Sala de Banderas.
Esta exposición se mantendrá abierta del 19 de mayo al 12 de octubre de 2012.
Para realizar esta magna exhibición se ha invitado a participar a las siguientes instituciones: Fomento Cultural Banamex, A. C., Centro de Estudios de Historia de México Carso , Biblioteca Xavier Clavigero de la Universidad Iberoamericana , Archivo Histórico de la Secretaria de la Defensa Nacional, Fototeca Nacional del INAH, Museo Nacional de Historia Castillo de Chapultepec, Museo Nacional de Las Intervenciones, Museo Regional de Puebla, Mapoteca Manuel Orozco y Berra, Archivo General del Estado de Puebla, Archivo General Municipal de Puebla, Archivo de Zacapoaxtla en Puebla, Archivo de Tecamachalco en Puebla así como el Centro de Estudios Cinematográficos INDIe.
Cuba Today Conference
Location: UC San Diego, Institute of the Americas, Weaver Conference Center
Open to: Public
Featuring presentations from top scholars, policy analysts, and officials from Cuba and the U.S., the Cuba Today conference will focus on important economic and political developments on the island and bilateral relations. Topics of discussion will include economic policy under Raúl Castro, changes to the Cuban Communist Party, Church-State relations, offshore oil exploration, and U.S. policy toward Cuba.
Confirmed speakers and moderators include:
• Dr. Margaret Crahan, Research Scholar, Columbia University
• Daniel Erikson, Senior Advisor at Western Hemisphere Affairs, U.S. Department of State
• Dr. Richard Feinberg, Professor, IR/PS
• Dr. Rafael Hernández, Editor, Temas Journal
• Collin Laverty, Master’s candidate, IR/PS and President, Cuba Educational Travel LLC
• Arturo Lopez-Levy, Professor, Josef Korbel School of International Studies at the University of Denver
• Jorge R. Piñon, Research Fellow, Center for International Energy and Environmental Policy, The University of Texas at Austin
• Pamela Starr, Professor, University of Southern California
• Sarah Stephens, Executive Director, Center for Democracy in the Americas
• Dr. Juan Triana Cordoví, Professor, Center for Studies on the Cuban Economy, University of Havana
• Dr. Ray Walser, Senior Policy Analyst, The Heritage Foundation
Download the schedule of panels and presenters here: CubaTodayConferenceSchedule.pdf
Conference sponsored by the School of International Relations and Pacific Studies and the Center for Iberian & Latin American Studies (CILAS) at UC San Diego.
Call for Graduate Participants: “Indisciplines of Enlightenment: Firsts, Origins, Foundations” (seminar, July 19-22, 2012)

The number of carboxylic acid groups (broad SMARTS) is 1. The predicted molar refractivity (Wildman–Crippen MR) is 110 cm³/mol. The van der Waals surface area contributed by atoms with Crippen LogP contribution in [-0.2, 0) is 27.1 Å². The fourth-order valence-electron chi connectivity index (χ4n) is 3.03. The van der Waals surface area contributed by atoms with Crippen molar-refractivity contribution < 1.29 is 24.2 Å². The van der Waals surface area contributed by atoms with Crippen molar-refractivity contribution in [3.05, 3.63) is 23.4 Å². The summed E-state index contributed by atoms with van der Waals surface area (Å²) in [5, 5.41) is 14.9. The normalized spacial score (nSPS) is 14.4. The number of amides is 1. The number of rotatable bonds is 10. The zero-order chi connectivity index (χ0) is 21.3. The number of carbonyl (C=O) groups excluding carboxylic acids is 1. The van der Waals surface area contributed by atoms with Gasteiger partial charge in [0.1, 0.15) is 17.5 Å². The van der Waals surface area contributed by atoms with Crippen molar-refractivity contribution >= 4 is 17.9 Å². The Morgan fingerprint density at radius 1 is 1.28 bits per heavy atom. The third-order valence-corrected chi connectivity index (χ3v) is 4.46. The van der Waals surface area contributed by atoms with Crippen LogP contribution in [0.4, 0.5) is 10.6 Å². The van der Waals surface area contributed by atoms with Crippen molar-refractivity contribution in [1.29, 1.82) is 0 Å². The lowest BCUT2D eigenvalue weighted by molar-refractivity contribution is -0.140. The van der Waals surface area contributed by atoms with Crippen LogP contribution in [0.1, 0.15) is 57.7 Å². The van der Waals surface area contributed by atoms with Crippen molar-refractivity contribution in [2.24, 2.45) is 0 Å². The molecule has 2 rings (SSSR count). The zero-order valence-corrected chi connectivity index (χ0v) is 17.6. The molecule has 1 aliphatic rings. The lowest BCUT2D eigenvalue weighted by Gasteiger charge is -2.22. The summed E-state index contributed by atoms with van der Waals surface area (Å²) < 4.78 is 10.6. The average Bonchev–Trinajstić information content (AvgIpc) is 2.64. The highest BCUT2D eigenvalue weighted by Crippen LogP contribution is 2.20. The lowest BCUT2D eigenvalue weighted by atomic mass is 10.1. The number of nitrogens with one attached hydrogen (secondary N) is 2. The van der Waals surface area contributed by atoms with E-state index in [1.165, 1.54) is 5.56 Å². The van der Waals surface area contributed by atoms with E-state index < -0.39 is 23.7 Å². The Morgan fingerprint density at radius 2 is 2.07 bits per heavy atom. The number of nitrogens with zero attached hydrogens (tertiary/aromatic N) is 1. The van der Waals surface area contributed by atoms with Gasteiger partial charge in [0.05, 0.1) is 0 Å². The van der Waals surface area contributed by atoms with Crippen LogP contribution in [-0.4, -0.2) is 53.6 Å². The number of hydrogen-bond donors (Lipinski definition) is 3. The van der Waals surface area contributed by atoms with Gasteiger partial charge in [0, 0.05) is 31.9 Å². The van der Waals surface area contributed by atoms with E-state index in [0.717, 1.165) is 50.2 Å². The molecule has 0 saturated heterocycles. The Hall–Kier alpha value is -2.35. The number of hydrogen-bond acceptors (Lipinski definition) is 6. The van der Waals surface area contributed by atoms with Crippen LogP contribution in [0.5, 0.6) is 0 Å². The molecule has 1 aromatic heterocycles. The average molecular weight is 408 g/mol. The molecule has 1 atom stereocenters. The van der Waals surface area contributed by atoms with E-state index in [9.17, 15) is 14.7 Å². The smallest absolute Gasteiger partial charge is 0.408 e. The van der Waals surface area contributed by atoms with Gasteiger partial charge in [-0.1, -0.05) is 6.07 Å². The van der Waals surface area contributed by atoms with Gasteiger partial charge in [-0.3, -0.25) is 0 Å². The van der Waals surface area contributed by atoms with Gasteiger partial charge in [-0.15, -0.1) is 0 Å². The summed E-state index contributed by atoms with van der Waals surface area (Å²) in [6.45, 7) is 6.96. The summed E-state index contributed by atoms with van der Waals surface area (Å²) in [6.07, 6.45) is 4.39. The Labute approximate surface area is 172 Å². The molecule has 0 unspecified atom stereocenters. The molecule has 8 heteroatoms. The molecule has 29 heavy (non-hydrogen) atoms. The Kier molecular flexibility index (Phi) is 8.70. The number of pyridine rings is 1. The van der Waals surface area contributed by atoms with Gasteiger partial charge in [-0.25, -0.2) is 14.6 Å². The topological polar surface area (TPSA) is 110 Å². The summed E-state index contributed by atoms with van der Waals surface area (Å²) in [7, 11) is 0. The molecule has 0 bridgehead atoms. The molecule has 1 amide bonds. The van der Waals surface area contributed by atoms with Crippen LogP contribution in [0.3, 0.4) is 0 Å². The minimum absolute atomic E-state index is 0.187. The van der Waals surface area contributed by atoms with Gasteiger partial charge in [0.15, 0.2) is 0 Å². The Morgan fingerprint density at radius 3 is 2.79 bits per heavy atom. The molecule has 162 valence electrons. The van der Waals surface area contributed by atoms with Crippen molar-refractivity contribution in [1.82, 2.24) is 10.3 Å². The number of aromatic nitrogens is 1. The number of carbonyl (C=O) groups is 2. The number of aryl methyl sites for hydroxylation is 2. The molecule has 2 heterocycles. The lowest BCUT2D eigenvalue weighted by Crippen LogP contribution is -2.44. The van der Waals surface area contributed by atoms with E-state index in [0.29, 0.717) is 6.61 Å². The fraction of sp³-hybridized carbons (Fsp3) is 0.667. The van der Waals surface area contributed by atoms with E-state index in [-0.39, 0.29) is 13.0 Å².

We seek graduate student participants in an interdisciplinary summer seminar co-organized by Adriana Craciun (UC Riverside) and Ian Duncan (UC Berkeley) at UC Berkeley, July 19-22, 2012. The seminar, “Indisciplines of Enlightenment: Firsts, Origins, Foundations,” is part of the UC Multi-Campus Research Group on “The Material Cultures of Knowledge 1500-1830” (materialcultures.ucr.edu). Confirmed faculty participants include Amir Alexander, David Bates, Adriana Craciun, Ian Duncan, Darcy Grigsby, Sarah Kareem, Janet Sorenson. (Other faculty participants to be confirmed …)
“Indisciplines of Enlightenment” aims to reconfigure our disciplinary histories in light of recent work on the cultural, geographic and historical legacies of empire, science, travel and exploration in the global eighteenth century and its plural Enlightenments. Invoking the early scientific voyages of exploration of La Condamine, Maupertuis, Cook, La Perouse, Humboldt and Darwin, our seminar seeks to answer two questions that have not previously been addressed collaboratively in any extensive way. 1) What are the relations among concepts of the first, of the origin or original, of the foundation, in Enlightenment discourses? 2) Looking at modern disciplines in relation to one another, and specifically through their shared preoccupation with their own disciplinary origin myths and with firsts of their kind, how can we rewrite twenty-first century trajectories of disciplinary innovation and integration?
We aim to publish a special issue of a scholarly journal devoted to “Indisciplines of Enlightenment,” to which faculty and graduate student participants would have the option of contributing work emerging from the seminar. We would fund UC participants’ travel, accommodation and meals while at the seminar. We are happy to consider a limited number of self-funded graduate students from outside the University of California system, but due to funding restrictions in those cases we could not provide travel or accommodation costs, and would ask for a $150 registration fee to help cover the cost of conference meals, which would be provided for all participants. Graduate students from across the humanities and social sciences and from all UC campuses are invited to apply by emailing a CV and 1-2 paragraphs stating how this seminar connects to and would benefit their research plans, to the seminar organizers (email@example.com and firstname.lastname@example.org) by May 1, 2012. Further details available at http://materialcultures.ucr.edu/summer-seminar/
Ancestry.com has unlocked access to “billions” of documents from the 1940s. These documents include Puerto Rico and thus might be useful for people doing research on Latin America or Latinos/Hispanics/Chicanos in the US.